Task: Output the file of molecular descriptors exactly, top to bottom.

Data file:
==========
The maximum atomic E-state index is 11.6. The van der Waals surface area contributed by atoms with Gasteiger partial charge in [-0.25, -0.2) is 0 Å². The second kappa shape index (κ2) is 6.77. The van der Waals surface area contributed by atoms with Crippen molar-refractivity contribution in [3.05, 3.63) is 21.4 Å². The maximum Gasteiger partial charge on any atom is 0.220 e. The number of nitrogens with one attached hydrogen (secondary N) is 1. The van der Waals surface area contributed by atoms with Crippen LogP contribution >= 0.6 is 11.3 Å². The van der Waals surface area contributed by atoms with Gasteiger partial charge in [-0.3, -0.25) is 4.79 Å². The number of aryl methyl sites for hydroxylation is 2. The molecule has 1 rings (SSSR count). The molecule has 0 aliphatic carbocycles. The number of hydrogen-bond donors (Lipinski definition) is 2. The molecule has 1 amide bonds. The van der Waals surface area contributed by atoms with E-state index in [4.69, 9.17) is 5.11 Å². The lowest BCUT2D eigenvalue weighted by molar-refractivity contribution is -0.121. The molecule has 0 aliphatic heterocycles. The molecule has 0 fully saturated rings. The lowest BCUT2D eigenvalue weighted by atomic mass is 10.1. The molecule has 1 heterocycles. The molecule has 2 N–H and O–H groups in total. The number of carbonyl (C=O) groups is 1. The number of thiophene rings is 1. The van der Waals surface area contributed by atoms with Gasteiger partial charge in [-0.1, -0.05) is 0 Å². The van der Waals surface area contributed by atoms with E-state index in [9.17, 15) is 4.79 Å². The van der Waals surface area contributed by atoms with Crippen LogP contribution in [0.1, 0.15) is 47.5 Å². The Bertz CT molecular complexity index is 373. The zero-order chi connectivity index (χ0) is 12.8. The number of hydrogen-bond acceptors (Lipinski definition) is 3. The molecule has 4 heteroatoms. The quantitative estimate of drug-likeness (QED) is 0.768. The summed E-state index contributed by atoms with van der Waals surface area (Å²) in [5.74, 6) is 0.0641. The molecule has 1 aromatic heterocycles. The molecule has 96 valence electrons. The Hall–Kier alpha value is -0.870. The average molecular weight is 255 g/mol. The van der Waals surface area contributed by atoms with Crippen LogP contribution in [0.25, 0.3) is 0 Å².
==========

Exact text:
The maximum atomic E-state index is 11.6. The van der Waals surface area contributed by atoms with Gasteiger partial charge in [-0.25, -0.2) is 0 Å². The second kappa shape index (κ2) is 6.77. The van der Waals surface area contributed by atoms with Crippen molar-refractivity contribution in [3.05, 3.63) is 21.4 Å². The maximum Gasteiger partial charge on any atom is 0.220 e. The number of nitrogens with one attached hydrogen (secondary N) is 1. The van der Waals surface area contributed by atoms with Crippen LogP contribution >= 0.6 is 11.3 Å². The van der Waals surface area contributed by atoms with Gasteiger partial charge in [-0.3, -0.25) is 4.79 Å². The number of aryl methyl sites for hydroxylation is 2. The molecule has 1 rings (SSSR count). The molecule has 0 aliphatic carbocycles. The number of hydrogen-bond donors (Lipinski definition) is 2. The molecule has 1 amide bonds. The van der Waals surface area contributed by atoms with E-state index in [4.69, 9.17) is 5.11 Å². The lowest BCUT2D eigenvalue weighted by molar-refractivity contribution is -0.121. The molecule has 0 aliphatic heterocycles. The molecule has 0 fully saturated rings. The lowest BCUT2D eigenvalue weighted by atomic mass is 10.1. The molecule has 1 heterocycles. The molecule has 2 N–H and O–H groups in total. The number of carbonyl (C=O) groups is 1. The number of thiophene rings is 1. The van der Waals surface area contributed by atoms with Gasteiger partial charge in [-0.1, -0.05) is 0 Å². The van der Waals surface area contributed by atoms with E-state index in [9.17, 15) is 4.79 Å². The van der Waals surface area contributed by atoms with Crippen LogP contribution in [0.1, 0.15) is 47.5 Å². The Bertz CT molecular complexity index is 373. The zero-order chi connectivity index (χ0) is 12.8. The number of hydrogen-bond acceptors (Lipinski definition) is 3. The molecule has 4 heteroatoms. The quantitative estimate of drug-likeness (QED) is 0.768. The summed E-state index contributed by atoms with van der Waals surface area (Å²) in [5.74, 6) is 0.0641. The molecule has 1 aromatic heterocycles. The molecule has 96 valence electrons. The Hall–Kier alpha value is -0.870. The average molecular weight is 255 g/mol. The van der Waals surface area contributed by atoms with Crippen LogP contribution in [0.25, 0.3) is 0 Å².